Thursday, October 8, 2009

Loopback Connections

A common problem that some customers encounter when using a NAT router is that they want to be able to access their web site from within their local network, but their NAT router does not support "loopback" connections. This prevents them from being able to reach their own services, even though external visitors are able to connect.
The Problem

Let's say, for example, that we have a local network consisting of two machines behind a NAT router with the router in turn connected to a DSL or Cable modem. Each of the two machines will be assigned an IP address by the NAT router within a "local" IP space such as the 192.168 block. The NAT router in turn is assigned an IP address by the ISP within the "public" space. When you setup a host or domain within our system, it is this public IP address that the host/domain points to.

The following diagram shows the example network's two computers behind a NAT router:
Simple network diagram

Simple network diagram

In this diagram, the "public" address is and the NAT router has a LAN/"private" address of The other computers on the network are assigned numbers within this private space.

Now, let's say that we have registered the domain "" with the host "" mapped to this public IP address. When somebody out on the internet attempts to connect to, they end up connecting to the WAN interface on the NAT router. The NAT router in turn "routes" the packets to an internal machine based on the port that the connection came in on.

The loopback problem arises when somebody using the "Work Station" computer wants to access the "Web Server" computer. If they try to access the computer via the hostname, the NAT router will attempt to route this out its WAN interface and then back in. In most cases this will either fail or return the web interface for the router itself because the router doesn't understand what the user is trying to do.
The Solutions
Configure port forwarding

First, before trying any other solutions, you should configure port forwarding on your router. Some routers experience loopback errors until the correct ports are forwarded, especially when running a webserver. By adding an entry on port 80, your router will be correctly configured to allow access to your webserver. You can learn more about routers and port forwarding here, and visit for detailed guides on how to configure your router's forwarding features.
Check security settings

Some routers also have security options that cause the loopback error to occur. Check your router's settings for references to local connections, loopback connections, NAT redirection, and so on, then toggle them to see if this fixes the issue. The WRT54G, for example, has a variety of security checkboxes on its Security tab, one of which disables NAT redirections - and therefore causes loopback errors.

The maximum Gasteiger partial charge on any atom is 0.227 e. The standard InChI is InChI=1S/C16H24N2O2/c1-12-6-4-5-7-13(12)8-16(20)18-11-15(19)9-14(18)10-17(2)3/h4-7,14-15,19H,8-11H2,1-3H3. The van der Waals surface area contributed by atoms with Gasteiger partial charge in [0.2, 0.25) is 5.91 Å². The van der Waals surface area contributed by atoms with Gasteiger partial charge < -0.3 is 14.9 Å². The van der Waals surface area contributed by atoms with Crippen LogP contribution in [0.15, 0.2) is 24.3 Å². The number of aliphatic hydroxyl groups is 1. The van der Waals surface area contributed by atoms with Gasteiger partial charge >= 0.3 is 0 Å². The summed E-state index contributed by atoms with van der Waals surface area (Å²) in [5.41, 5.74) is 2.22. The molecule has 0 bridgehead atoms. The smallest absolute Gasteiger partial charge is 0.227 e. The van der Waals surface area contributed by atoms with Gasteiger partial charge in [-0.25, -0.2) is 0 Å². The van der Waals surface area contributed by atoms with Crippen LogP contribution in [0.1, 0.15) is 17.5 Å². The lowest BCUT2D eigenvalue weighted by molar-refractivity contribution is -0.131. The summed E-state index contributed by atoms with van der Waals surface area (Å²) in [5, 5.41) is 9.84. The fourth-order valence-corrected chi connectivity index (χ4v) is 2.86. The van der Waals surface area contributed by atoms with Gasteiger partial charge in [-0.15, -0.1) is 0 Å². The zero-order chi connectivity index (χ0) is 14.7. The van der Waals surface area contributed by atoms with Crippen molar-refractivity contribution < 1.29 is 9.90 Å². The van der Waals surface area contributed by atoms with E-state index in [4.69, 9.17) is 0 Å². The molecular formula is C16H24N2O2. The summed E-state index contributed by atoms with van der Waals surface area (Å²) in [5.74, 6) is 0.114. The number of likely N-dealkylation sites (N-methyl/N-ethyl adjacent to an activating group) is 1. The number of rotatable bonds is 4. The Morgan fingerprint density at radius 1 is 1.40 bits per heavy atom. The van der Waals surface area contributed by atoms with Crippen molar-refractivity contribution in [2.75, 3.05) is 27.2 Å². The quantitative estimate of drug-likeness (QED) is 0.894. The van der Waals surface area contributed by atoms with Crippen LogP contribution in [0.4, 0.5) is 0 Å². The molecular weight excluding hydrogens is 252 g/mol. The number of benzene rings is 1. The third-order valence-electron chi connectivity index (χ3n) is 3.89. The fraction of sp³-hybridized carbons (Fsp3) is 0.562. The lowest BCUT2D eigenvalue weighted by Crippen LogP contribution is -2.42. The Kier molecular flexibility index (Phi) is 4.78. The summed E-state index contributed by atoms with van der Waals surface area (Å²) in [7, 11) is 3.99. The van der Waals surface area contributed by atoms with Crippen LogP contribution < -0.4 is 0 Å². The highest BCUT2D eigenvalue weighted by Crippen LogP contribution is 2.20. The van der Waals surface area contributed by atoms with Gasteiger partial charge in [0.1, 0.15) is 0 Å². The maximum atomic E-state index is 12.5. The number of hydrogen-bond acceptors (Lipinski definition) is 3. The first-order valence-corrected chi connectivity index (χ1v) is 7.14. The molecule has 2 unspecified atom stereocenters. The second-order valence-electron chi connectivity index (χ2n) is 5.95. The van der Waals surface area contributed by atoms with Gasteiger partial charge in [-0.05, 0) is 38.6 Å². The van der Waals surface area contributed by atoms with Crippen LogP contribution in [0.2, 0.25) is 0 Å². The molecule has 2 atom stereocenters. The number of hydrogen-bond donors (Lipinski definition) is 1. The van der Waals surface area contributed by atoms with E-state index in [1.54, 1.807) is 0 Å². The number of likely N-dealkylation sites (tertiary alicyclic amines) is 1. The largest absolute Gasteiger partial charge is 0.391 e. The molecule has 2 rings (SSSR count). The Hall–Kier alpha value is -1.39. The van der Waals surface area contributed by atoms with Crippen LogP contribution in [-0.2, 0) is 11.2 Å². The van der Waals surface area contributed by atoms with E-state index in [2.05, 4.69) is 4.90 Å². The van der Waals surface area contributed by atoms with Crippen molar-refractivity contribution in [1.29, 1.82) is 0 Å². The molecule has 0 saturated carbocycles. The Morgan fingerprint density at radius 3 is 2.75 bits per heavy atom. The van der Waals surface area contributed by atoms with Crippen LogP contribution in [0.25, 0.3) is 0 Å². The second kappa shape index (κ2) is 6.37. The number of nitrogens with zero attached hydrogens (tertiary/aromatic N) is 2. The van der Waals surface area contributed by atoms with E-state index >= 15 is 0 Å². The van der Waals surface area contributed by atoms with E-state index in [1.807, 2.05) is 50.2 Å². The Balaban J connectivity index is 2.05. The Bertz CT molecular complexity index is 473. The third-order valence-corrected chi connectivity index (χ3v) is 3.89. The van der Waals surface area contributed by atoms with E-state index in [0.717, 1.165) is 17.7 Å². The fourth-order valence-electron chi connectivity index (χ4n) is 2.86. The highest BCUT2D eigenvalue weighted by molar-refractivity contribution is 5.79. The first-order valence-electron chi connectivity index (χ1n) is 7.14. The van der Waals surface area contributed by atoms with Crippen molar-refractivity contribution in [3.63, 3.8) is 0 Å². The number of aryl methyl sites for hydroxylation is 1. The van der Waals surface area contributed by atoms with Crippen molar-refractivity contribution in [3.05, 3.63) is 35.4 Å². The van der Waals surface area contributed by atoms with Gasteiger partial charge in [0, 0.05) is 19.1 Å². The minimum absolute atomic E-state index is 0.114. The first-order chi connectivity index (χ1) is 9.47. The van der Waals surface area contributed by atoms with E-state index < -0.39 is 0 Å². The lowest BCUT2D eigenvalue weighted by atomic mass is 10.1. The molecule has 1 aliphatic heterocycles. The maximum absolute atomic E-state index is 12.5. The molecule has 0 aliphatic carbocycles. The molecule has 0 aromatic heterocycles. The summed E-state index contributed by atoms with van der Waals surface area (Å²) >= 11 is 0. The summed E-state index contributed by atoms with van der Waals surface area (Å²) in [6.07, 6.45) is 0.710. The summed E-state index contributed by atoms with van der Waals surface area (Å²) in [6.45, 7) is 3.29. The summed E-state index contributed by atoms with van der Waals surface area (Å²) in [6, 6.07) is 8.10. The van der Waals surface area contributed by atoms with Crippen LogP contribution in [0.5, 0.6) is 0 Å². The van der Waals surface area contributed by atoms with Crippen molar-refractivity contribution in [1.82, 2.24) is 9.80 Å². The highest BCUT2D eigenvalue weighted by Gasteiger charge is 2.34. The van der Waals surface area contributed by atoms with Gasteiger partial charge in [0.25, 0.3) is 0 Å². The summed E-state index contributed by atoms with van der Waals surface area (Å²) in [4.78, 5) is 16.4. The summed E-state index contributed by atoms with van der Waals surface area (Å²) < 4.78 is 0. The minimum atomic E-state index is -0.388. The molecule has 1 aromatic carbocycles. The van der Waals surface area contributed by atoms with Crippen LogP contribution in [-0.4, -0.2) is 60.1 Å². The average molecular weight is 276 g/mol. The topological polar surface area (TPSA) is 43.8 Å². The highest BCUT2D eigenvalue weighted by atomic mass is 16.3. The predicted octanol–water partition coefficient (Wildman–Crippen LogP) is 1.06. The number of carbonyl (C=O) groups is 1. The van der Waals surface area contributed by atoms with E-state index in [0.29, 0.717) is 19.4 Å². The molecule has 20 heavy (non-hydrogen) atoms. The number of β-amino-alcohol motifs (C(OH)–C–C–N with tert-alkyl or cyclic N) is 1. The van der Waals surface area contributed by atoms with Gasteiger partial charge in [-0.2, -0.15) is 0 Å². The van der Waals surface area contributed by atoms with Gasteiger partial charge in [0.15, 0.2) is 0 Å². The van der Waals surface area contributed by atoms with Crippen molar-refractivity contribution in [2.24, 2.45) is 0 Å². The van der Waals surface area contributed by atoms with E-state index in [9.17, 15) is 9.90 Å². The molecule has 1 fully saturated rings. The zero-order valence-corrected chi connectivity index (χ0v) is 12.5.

Modify your HOSTS file

If you have ensured the port forwarding in your router is correct and have enabled loopback redirections in the router's configuration, the device may be incapable of performing loopback connections properly. If this is the case, you can edit your HOSTS file on the local computers in your network to circumvent the problem. The HOSTS file is a legacy file from the days of ARPANET, before DNS existed, where users had to download latest list of networked machines. (You can learn more here.)

On a standard UNIX/Linux system (including Apple's Mac OS X) the HOSTS file will generaly be found at


On Windows systems the location of this file varies.

* Windows 9x - (x):\Windows\Hosts
* Windows XP - (x):\Windows\System32\Drivers\etc\Hosts
* Windows 2000 - (x):\WinNT\System32\Drivers\etc\Hosts

Regardless of the system, the format of this file should be essentially the same. Using the above network example you would want to add the following lines to this file:

Now, any time you use a web browser or any other application to connect to, the hostname will resolve locally via the HOSTS file instead of resolving via the DNS and you'll connect via the local IP address. At the same time, anyone not on your network will continue to use DNS to resolve this hostname and will connect via the public IP address.

(Note: If you use Spybot-Search & Destroy or other anti-spyware applications, you may notice hundreds or even thousands of entries in your HOSTS file set to These entries protect you from accidentally visiting malicious websites by redirecting your connection to your own machine instead of the potentially dangerous external server. You may safely ignore these entries.)